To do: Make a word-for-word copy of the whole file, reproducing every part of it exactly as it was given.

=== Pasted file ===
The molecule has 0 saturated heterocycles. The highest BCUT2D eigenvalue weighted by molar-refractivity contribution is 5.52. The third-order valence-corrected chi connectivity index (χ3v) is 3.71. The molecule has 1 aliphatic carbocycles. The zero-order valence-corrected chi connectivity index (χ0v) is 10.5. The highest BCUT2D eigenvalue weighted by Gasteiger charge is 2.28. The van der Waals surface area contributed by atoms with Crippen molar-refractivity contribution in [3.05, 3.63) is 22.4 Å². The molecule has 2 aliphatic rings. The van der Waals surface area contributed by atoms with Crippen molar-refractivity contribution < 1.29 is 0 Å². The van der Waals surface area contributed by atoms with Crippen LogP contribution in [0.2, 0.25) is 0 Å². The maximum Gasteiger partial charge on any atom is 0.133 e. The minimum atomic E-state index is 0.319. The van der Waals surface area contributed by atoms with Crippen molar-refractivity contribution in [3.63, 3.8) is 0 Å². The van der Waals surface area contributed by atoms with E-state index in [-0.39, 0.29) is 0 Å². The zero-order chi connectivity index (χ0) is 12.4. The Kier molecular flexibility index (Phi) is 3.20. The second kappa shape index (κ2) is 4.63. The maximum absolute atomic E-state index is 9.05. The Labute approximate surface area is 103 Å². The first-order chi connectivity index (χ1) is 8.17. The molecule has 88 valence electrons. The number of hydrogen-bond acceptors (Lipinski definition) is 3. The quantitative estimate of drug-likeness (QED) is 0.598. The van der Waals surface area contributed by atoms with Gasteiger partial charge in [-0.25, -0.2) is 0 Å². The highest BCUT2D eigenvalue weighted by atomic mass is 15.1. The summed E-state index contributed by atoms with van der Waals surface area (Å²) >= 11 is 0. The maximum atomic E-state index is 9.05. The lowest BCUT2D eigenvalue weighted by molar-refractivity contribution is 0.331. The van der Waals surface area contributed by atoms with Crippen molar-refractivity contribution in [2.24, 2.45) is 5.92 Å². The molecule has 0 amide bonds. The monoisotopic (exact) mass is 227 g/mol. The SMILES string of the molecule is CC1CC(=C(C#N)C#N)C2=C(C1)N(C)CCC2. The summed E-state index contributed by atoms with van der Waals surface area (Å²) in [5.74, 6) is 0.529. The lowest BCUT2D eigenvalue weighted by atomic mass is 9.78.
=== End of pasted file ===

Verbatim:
The molecule has 0 saturated heterocycles. The highest BCUT2D eigenvalue weighted by molar-refractivity contribution is 5.52. The third-order valence-corrected chi connectivity index (χ3v) is 3.71. The molecule has 1 aliphatic carbocycles. The zero-order valence-corrected chi connectivity index (χ0v) is 10.5. The highest BCUT2D eigenvalue weighted by Gasteiger charge is 2.28. The van der Waals surface area contributed by atoms with Crippen molar-refractivity contribution in [3.05, 3.63) is 22.4 Å². The molecule has 2 aliphatic rings. The van der Waals surface area contributed by atoms with Crippen molar-refractivity contribution < 1.29 is 0 Å². The van der Waals surface area contributed by atoms with Crippen LogP contribution in [0.2, 0.25) is 0 Å². The maximum Gasteiger partial charge on any atom is 0.133 e. The minimum atomic E-state index is 0.319. The van der Waals surface area contributed by atoms with Crippen molar-refractivity contribution in [3.63, 3.8) is 0 Å². The van der Waals surface area contributed by atoms with E-state index in [-0.39, 0.29) is 0 Å². The zero-order chi connectivity index (χ0) is 12.4. The Kier molecular flexibility index (Phi) is 3.20. The second kappa shape index (κ2) is 4.63. The maximum absolute atomic E-state index is 9.05. The Labute approximate surface area is 103 Å². The first-order chi connectivity index (χ1) is 8.17. The molecule has 88 valence electrons. The number of hydrogen-bond acceptors (Lipinski definition) is 3. The quantitative estimate of drug-likeness (QED) is 0.598. The van der Waals surface area contributed by atoms with Gasteiger partial charge in [-0.25, -0.2) is 0 Å². The highest BCUT2D eigenvalue weighted by atomic mass is 15.1. The summed E-state index contributed by atoms with van der Waals surface area (Å²) >= 11 is 0. The maximum atomic E-state index is 9.05. The lowest BCUT2D eigenvalue weighted by molar-refractivity contribution is 0.331. The van der Waals surface area contributed by atoms with Crippen molar-refractivity contribution in [2.24, 2.45) is 5.92 Å². The molecule has 0 amide bonds. The monoisotopic (exact) mass is 227 g/mol. The SMILES string of the molecule is CC1CC(=C(C#N)C#N)C2=C(C1)N(C)CCC2. The summed E-state index contributed by atoms with van der Waals surface area (Å²) in [5.74, 6) is 0.529. The lowest BCUT2D eigenvalue weighted by atomic mass is 9.78.